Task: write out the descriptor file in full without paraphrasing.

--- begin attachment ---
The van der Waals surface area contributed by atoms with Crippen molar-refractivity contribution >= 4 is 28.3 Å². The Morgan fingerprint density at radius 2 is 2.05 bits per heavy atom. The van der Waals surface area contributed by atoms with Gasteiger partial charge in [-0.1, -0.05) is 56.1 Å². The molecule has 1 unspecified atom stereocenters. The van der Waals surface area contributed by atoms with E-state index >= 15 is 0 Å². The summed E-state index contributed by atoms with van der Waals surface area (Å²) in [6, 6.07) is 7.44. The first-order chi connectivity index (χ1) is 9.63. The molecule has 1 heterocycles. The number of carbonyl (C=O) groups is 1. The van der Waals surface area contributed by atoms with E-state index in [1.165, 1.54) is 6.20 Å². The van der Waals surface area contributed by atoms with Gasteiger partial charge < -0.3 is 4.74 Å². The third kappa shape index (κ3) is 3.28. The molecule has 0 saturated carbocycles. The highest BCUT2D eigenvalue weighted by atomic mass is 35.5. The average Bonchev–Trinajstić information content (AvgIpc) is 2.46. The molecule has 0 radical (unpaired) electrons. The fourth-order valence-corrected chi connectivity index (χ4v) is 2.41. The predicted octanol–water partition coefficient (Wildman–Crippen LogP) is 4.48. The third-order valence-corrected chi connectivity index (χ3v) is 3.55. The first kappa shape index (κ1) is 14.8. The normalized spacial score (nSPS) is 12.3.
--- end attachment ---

The van der Waals surface area contributed by atoms with Crippen molar-refractivity contribution >= 4 is 28.3 Å². The Morgan fingerprint density at radius 2 is 2.05 bits per heavy atom. The van der Waals surface area contributed by atoms with Gasteiger partial charge in [-0.1, -0.05) is 56.1 Å². The molecule has 1 unspecified atom stereocenters. The van der Waals surface area contributed by atoms with E-state index >= 15 is 0 Å². The summed E-state index contributed by atoms with van der Waals surface area (Å²) in [6, 6.07) is 7.44. The first-order chi connectivity index (χ1) is 9.63. The molecule has 1 heterocycles. The number of carbonyl (C=O) groups is 1. The van der Waals surface area contributed by atoms with E-state index in [1.165, 1.54) is 6.20 Å². The van der Waals surface area contributed by atoms with Gasteiger partial charge < -0.3 is 4.74 Å². The third kappa shape index (κ3) is 3.28. The molecule has 0 saturated carbocycles. The highest BCUT2D eigenvalue weighted by atomic mass is 35.5. The average Bonchev–Trinajstić information content (AvgIpc) is 2.46. The molecule has 0 radical (unpaired) electrons. The fourth-order valence-corrected chi connectivity index (χ4v) is 2.41. The predicted octanol–water partition coefficient (Wildman–Crippen LogP) is 4.48. The third-order valence-corrected chi connectivity index (χ3v) is 3.55. The first kappa shape index (κ1) is 14.8. The normalized spacial score (nSPS) is 12.3.